ANALYSIS: Sheffield Hallam University academics look at the £18bn marriage of Microsoft and LinkedIn

Will Microsoft and LinkedIn be a marriage made in heaven? It's all in the integration

Tuesday, 14th June 2016, 4:20 pm
Updated Tuesday, 14th June 2016, 4:28 pm
Dr Mohammad Ahammad is a reader in strategy and international business at Sheffield Hallam University
Dr Mohammad Ahammad is a reader in strategy and international business at Sheffield Hallam University

The announcement yesterday that Microsoft is buying the professional networking website LinkedIn was big news in the business world.

Microsoft has been involved in a number of high value acquisitions in recent years but the amount paid for LinkedIn, £18billion, is a staggering amount of money, which eclipses their previous purchases.

What’s also interesting is the premium they paid for the company. At $196 per share that’s a 50 per cent premium on the closing share price on Friday.

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Although this is not unusual in the current mergers and acquisitions market, as other high profile buyouts in recent times have demonstrated, it will place a number of demands on Microsoft to warrant that value.

Either significant cost savings or revenue growth must be achieved. The more risky of these two options is a plan based on high revenue growth.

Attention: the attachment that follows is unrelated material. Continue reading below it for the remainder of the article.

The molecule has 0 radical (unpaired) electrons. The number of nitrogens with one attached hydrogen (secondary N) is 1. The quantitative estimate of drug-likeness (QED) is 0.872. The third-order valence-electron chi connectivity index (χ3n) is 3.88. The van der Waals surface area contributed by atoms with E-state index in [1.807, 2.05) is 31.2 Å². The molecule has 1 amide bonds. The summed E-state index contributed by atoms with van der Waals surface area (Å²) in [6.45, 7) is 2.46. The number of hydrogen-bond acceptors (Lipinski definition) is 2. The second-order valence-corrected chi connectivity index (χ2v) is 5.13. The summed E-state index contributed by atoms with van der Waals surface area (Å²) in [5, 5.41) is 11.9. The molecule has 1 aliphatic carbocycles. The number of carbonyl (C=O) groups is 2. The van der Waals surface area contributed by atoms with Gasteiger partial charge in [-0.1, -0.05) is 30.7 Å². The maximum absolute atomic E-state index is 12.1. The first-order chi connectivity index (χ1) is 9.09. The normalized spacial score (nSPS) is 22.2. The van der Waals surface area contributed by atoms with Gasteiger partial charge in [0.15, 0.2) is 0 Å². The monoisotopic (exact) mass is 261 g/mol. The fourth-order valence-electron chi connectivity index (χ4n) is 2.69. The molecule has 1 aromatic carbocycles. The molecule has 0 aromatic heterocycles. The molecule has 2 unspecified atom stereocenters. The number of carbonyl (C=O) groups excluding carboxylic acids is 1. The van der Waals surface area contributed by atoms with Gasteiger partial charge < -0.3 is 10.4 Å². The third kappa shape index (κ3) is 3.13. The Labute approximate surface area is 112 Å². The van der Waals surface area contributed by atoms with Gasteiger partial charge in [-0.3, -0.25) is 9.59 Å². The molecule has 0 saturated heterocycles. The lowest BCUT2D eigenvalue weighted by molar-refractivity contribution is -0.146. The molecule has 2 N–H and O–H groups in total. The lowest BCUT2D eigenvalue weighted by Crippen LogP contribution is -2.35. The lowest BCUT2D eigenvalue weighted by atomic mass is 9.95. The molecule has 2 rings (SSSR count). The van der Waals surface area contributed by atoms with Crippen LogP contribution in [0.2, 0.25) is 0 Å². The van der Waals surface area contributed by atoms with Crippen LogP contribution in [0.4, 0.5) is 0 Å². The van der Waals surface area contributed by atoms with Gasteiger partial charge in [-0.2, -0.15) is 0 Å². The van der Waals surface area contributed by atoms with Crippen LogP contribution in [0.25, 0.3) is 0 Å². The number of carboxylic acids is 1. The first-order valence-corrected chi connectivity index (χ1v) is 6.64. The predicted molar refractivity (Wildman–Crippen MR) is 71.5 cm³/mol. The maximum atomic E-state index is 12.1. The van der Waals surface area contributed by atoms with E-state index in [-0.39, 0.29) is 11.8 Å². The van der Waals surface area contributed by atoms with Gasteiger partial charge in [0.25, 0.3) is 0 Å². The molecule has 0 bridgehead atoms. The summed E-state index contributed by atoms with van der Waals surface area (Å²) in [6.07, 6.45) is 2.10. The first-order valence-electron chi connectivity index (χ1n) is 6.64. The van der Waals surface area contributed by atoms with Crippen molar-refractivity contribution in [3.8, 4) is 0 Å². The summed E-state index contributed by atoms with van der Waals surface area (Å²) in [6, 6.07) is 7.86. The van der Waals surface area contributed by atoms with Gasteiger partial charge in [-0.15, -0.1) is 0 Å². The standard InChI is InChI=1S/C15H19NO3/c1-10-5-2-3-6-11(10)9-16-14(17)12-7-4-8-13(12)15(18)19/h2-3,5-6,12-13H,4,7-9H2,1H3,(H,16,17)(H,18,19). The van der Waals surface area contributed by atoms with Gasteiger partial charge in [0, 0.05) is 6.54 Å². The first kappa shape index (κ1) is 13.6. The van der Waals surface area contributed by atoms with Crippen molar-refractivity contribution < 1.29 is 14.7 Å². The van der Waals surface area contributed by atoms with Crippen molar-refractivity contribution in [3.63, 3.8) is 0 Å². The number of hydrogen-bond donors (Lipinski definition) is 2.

Judging by changes in the share price of LinkedIn and Microsoft, the market as a whole believes the deal will be done at the price offered, although this is subject to approval by regulators in the US, EU, Canada and Brazil.

The market also appears fairly sanguine about Microsoft making the purchase given the very modest fall in their share price - 2.6 per cent, which brings their decline this year to 10 per cent.

Since the majority of acquisitions destroy value for acquiring firm shareholders, research evidence is that the odds are not in favour of Microsoft adding value with the LinkedIn purchase.

According to Bloomberg, the price paid by Microsoft equates to an eye watering 91 times earnings before interest, taxes, depreciation and amortization (EBITDA).

But, this is about more than money for Microsoft; this is about branding and market positioning which is demonstrated by their other high profile purchases of Skype and Nokia’s mobile phone business.

The expected growth and development of LinkedIn depend on Microsoft’s ability to successfully integrate the operations, product line and technology of LinkedIn.

Research indicates that integration process is one of the most challenging aspects of acquisition strategy.

The challenges may include potential difficulties in employee retention in LinkedIn, and managing organisational cultural differences between LinkedIn and Microsoft.

Given that LinkedIn will continue to operate as an independent business, and that the LinkedIn’s CEO will be remaining in post, reporting to Microsoft CEO Satya Nadella, it will be interesting to see how deeply the integration occurs.

The most critical year for Microsoft shareholders will be the second year following acquisition; if it is not working the shareholders must expect a significant fall in the price of their shares, and a change in CEO.

Therefore, the success of the deal depends whether Microsoft manages the integration process effectively.